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  7. btthegreat

    btthegreat Well-Known Member

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    His position was evolving. It happens. I am also sure like every born politician he picks his words for his audience, that being Russell. I can find quotes too. This man had a very complicated history concerning both blacks and Hispanics over the years but it was a dang sight more liberal and less bigotted than most in Texas or the South at the time.
     
    Last edited: Sep 2, 2018
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  8. Ndividual

    Ndividual Well-Known Member

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    As I was serving in SEA during his term in office, I don't have any praises for him, and even less so upon returning to the States.
     
  9. yiostheoy

    yiostheoy Well-Known Member

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    Viet Nam (original spelling -- means South Viet) destroyed LBJ.

    LBJ's biggest mistake in Viet Nam was appointing the butt kissing lying Wm. C. Westmoreland as CIC. Creighton Abrams was senior to Westmoreland and available and would have been a better choice. LBJ probably could not stomach what Abrams had to say.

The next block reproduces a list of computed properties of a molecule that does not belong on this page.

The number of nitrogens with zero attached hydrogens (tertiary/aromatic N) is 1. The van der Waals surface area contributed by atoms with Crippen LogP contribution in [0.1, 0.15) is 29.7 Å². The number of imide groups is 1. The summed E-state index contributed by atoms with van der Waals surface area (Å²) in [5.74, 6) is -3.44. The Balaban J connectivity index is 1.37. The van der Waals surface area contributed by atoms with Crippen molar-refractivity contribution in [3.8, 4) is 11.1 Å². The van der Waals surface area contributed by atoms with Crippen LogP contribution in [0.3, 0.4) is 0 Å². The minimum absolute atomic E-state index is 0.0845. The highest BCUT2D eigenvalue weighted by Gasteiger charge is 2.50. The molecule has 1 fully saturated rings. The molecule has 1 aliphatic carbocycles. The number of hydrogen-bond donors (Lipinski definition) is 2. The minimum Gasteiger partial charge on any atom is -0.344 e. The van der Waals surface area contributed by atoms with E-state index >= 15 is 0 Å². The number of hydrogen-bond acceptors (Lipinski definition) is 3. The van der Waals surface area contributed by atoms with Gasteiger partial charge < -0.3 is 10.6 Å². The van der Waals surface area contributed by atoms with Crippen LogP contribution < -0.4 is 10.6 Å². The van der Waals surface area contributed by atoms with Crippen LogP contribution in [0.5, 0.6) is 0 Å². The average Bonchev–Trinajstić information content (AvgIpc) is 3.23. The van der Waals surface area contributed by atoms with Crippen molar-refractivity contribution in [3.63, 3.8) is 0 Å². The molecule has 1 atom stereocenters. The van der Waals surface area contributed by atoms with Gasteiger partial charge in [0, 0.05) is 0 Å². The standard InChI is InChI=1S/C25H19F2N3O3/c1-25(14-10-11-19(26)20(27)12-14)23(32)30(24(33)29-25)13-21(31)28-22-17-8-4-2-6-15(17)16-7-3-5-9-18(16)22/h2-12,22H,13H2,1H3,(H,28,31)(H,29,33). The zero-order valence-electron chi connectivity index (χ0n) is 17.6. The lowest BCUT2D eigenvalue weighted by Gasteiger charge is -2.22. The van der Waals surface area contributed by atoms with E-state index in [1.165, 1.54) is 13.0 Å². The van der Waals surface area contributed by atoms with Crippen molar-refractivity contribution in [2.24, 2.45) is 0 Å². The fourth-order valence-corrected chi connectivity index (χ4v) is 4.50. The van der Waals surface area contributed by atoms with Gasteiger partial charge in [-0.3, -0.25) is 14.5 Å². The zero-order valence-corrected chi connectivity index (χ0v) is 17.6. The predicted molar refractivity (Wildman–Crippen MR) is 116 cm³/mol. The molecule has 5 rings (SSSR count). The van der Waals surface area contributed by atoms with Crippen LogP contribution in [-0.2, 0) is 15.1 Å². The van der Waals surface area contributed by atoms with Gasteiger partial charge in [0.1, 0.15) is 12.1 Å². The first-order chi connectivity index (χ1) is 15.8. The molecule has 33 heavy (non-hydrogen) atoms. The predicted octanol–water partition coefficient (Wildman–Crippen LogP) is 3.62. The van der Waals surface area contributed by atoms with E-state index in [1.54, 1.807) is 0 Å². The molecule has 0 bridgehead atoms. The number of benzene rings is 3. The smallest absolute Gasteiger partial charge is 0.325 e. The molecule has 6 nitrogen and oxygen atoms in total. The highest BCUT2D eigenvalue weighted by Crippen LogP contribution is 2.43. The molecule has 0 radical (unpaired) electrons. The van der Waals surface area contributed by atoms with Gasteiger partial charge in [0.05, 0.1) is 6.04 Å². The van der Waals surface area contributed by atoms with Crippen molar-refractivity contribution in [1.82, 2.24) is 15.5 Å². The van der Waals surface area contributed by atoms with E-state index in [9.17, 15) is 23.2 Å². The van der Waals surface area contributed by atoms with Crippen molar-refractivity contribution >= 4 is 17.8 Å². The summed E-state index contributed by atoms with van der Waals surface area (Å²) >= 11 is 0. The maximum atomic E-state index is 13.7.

10. yiostheoy

    yiostheoy Well-Known Member

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    Other than Medicare, probably the worst. Yes.

    Definitely the most corrupt second only to Nixon.
     
  11. yiostheoy

    yiostheoy Well-Known Member

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    LBJ felt sorry for the "colored peoples" as he called them.

    He also called them the N-word on occasion, which is not a crime, just not very cool for a POTUS.
     
  12. Moriah

    Moriah Well-Known Member

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    I'm sure he wasn't the only President who called Blacks that racial slur. He was on the right side of history as far as the important issues were concerned. So, I will forgive him.
     
  13. yiostheoy

    yiostheoy Well-Known Member

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    I remember growing up in terror of the Viet Nam War.

    I also had several friends who died over there and came home in a box. Their names are on The Wall in D.C. I read them the last time I was there.

    I will probably benefit from Medicare next year though, so for me it is 50-50 on LBJ.

    I'm glad about Medicare. It pays for the hospitalization of all seniors over 65.